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High School Gym Class

Claudia Morris

High school gym class: unfortunately, we’ve all been there. The smelly uniforms and overly competitive students were bad, but the unhealthy and unhelpful lessons many take away are far worse. Gym teachers (sometimes because of requirements by the state) often run their classes in ways that can damage students’ self-esteem. In large part, this is a result of outdated and inaccurate measures of “health.” 

The standardization of high school P.E. means that more students are being told that they are unfit. This can impact their confidence and cause them to resort to dangerous eating and exercise habits. One significant factor  is schools’ shifts towards using purely mathematical data, such as Body Mass Index (BMI), to assess students’ health. BMI measurement in schools is currently required by 20 states and used in over 40% of schools. The index was invented over 200 years ago by a mathematician—not a physician—to assess general weight trends in a population. However, the formula is absurdly simple. It is merely a proportion between height and weight, leaving out key measurements like the proportions of muscle, bone, and fat, which can drastically alter a person’s weight. Fat weighs less than both muscle and bone, so someone which the strongest bones, highest muscle mass, and lowest fat levels can appear fall into “overweight” or “obese” BMI categories. The methodology of splitting people into such rigid groups (obese, overweight, normal, and underweight) based on a simplistic equation and assigning health assumptions to those groups is inherently flawed. 

As if simply using BMI wasn’t bad enough, the method by which gym teachers calculate it can also be a major issue. Some gym teachers measure their students’ heights and weights publicly, one by one, at the front of the class. This practice is uncomfortable for all students involved, making them feel self-conscious as their bodies are assessed in front of their peers. This is an invasion of privacy and a completely unacceptable practice. Some students have protested it within their schools, and all students have the right to protest it. The emphasis on BMI is harmful because it can skew students’ own perceptions of themselves in an inaccurate way, and is never an accurate measure of health, regardless of one’s level of fitness. The number from an overly simple formula should not matter as much as leading a balanced lifestyle and, most importantly, finding movement that’s enjoyable, but gym classes fail to deliver this message.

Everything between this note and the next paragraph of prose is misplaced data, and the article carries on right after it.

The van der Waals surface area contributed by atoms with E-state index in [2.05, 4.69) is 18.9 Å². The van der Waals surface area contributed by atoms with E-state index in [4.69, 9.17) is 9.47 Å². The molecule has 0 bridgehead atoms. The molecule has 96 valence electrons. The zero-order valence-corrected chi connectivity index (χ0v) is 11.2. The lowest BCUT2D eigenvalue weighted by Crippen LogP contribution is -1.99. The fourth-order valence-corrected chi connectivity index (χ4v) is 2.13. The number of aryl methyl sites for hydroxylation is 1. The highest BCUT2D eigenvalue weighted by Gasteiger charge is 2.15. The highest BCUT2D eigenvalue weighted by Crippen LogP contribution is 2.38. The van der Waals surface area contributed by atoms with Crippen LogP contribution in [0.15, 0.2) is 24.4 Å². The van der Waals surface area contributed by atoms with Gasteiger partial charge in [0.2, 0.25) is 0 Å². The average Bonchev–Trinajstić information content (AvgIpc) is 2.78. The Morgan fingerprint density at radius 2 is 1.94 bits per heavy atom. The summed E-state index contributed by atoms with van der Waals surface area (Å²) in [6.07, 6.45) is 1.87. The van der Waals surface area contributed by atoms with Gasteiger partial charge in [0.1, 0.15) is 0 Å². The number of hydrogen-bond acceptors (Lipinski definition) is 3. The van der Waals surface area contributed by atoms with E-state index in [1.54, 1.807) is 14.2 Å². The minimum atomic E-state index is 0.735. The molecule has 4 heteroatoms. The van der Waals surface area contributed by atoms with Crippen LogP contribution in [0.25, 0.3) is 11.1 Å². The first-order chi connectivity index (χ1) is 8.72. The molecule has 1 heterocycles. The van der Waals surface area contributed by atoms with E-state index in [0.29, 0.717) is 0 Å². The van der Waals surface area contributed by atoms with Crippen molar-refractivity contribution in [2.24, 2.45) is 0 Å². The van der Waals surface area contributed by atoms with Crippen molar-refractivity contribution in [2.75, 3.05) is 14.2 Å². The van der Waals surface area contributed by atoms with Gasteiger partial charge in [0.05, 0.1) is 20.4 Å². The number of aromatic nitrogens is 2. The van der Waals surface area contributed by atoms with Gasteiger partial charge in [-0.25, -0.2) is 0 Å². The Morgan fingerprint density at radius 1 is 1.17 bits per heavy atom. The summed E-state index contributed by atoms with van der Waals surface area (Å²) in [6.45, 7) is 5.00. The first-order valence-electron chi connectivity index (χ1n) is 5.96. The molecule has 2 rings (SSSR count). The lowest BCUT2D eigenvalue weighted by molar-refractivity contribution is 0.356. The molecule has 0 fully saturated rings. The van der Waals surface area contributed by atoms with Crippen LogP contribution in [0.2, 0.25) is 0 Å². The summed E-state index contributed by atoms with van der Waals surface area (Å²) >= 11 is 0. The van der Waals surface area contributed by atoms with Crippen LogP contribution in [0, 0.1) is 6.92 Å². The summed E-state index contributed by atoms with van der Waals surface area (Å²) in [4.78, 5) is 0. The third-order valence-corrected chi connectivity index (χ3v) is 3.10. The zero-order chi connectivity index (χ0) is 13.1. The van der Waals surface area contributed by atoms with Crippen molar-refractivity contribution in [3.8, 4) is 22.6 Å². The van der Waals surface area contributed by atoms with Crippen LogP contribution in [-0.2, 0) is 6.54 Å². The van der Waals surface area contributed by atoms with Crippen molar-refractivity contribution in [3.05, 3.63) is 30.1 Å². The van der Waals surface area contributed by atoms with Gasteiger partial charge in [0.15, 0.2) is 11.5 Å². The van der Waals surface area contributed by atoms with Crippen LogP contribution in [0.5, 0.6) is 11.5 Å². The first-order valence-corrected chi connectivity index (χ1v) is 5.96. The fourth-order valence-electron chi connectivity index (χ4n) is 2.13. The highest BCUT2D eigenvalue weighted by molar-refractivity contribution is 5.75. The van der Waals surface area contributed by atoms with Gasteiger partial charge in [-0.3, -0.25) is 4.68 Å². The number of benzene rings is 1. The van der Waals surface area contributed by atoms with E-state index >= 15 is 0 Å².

Negative messages, especially when coming from presumably knowledgeable authority figures like teachers, can have drastic impacts on students. This can lead some to resort to dangerous habits like restricting eating or over-exercising in order to meet rigid standards. Instead of concentrating so much on calculations, teachers should discuss with students the many aspects of fitness. This includes moderate exercise, a balanced diet, and a positive self-image. This absolutely does not include BMI or other arbitrary numbers that can negatively alter students’ perceptions of themselves. When more focus is put on leading healthy lives (including helping students identify exercise and/or movement that’s fun for them), instead of unflinching numbers and embarrassing fitness tests, students will feel more comfortable with themselves and dread gym class a little bit less.

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Claudia Morris is a college student from New York. She is currently working toward her B.A. in psychology at the University of California, Los Angeles and interning at the National Eating Disorders Association. She hopes to obtain her doctorate in psychology and become a clinical psychologist.

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